Papers of the week (w47)

Dennis' paper of the weekThursday again already? Well, after the positive feedback from colleagues and friends I must continue. I like ambitious goals and hope that the epilepsy genetics community finds this new series on papers of the week helpful. Let’s start with a Science paper by McConnell and collaborators on somatic copy number variations in neurons, a paper that was also mentioned in a recent post. I wanted to know more about the single cell sequencing methodology.

McConnell et al. applied a modified version of an already established protocol (Navin et al., Nature, 2011). After flow-sorting, whole genome amplification (WGA) of DNA followed by massively parallel sequencing is applied. The problem with this method is the unevenness of the amplification during WGA, leading to difficulties in assembling de novo and inaccurate identification of copy number variants (CNV) or heterozygous single-nucleotide changes in single mammalian cells. A recent paper in Nature biotechnology by Gole et al. presents MIDAS (microwell displacement amplification system) as a new and improved method for all kinds of single cell sequencing applications. For us it in epilepsy research, the most significant improvement might be the ability to detect small somatic CNVs in individual human adult neurons with “minimal sequencing effort”.

Why do we sleep? In a new review published in Sci. Transl. Med Yang and colleagues compiled the current understanding of molecular clocks and their connection to human physiology and disease. Given that several seizure types are depending on the time of the day, this knowledge might also be useful in epilepsy research, for example by interpreting WGS generated candidate gene lists.

What keeps scientists motivated? Here is a short comment in the “Science in person series”, easy to read, which might upgrade your coffee break. However, for some people motivation is just the beginning, true dedication to your research starts when you let your body become a laboratory to study the sand fly Tunga penetran. (It’s probably against some law to ask a PhD student to proxy for you). Living on the host this parasite can produce a painful condition called tungiasis that makes it difficult to walk and can lead to other infections.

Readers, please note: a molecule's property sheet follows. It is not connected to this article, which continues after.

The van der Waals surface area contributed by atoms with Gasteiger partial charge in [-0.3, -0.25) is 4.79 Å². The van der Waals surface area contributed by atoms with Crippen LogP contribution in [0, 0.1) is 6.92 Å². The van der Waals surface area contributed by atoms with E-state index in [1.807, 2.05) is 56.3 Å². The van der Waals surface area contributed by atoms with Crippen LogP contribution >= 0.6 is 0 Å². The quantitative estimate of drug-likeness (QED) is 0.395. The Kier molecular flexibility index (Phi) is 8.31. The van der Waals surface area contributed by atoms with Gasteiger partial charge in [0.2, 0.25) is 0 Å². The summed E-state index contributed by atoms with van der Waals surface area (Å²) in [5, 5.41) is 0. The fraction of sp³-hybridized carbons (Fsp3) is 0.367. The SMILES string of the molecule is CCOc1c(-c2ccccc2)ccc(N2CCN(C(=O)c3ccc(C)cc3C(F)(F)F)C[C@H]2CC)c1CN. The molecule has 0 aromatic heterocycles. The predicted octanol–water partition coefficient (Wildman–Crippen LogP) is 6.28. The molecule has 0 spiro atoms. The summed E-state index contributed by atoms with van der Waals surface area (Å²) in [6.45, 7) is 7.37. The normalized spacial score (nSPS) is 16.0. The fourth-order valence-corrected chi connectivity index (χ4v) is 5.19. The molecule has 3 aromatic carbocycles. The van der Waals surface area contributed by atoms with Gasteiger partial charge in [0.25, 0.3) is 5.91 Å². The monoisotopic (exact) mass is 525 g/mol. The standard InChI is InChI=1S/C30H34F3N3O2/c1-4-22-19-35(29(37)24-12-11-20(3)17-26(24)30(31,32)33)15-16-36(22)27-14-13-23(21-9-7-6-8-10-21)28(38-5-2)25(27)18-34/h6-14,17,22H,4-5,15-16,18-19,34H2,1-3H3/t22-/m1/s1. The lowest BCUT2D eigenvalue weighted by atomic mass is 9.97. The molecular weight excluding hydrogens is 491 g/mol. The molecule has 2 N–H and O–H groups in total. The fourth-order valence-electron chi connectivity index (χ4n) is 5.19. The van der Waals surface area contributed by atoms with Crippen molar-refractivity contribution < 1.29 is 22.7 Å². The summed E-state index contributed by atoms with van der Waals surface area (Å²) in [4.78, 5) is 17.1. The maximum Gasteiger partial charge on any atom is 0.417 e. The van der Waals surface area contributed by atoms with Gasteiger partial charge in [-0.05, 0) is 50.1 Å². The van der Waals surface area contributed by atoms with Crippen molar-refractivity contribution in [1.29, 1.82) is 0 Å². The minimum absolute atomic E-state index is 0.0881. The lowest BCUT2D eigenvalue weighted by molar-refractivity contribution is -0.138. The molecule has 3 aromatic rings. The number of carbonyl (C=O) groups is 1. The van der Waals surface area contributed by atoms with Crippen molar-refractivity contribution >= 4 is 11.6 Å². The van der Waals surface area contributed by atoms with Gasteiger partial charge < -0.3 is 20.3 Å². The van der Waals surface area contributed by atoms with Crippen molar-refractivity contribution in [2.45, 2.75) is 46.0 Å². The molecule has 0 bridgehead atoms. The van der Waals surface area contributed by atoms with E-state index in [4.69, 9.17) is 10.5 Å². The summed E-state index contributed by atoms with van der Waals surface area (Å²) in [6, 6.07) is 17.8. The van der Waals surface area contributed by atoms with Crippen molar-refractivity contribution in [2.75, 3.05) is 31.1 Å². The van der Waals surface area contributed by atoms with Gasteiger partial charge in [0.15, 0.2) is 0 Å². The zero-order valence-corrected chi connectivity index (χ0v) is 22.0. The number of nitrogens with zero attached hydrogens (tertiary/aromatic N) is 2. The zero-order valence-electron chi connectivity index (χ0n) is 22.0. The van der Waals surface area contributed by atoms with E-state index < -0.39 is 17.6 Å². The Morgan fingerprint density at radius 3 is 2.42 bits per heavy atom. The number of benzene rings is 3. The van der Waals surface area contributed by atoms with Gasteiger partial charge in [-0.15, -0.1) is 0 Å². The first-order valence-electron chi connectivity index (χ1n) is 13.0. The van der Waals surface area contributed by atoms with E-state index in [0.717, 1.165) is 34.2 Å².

Are there common variants which confer risk for more than one neurodevelopmental diseases? Several recent meta studies have shown evidence for this hypothesis in the last years. This week a new study suggests that a intergenic SNP significantly predicts postmortem cerebellar gene expression of NDST3 and thereby confers risk to schizophrenia as well as bipolar disorder. Epilepsy may be accompanied by autism or schizophrenia. Therefore, epilepsy-related meta analyses are promising too.

Copy number variations have been shown to be rare but significant risk factors in a broad range of neurodevelopmental diseases including epilepsy. Carvalho and colleagues explored the mutational load near 67 breakpoint junctions and observe a high mutational load owing both to increased de novo SNV and indel mutation rates.

Males, females, mating and the interneuronal signal transmission. The following study published in Cell will inspire some newspapers or TV shows to discuss this topic on another level. Make sure that you know the original cell article: In their study Crickmore and Vosshall demonstrate that male flies are less committed to continue mating with females as the likelihood of mating success increases  and this behavior can be modified by manipulation of interneuron transmission.

This second blog post contained hardcore genomics and general scientific highlights. I hope you like the mix. Otherwise we can always go back to writing about Justin Bieber.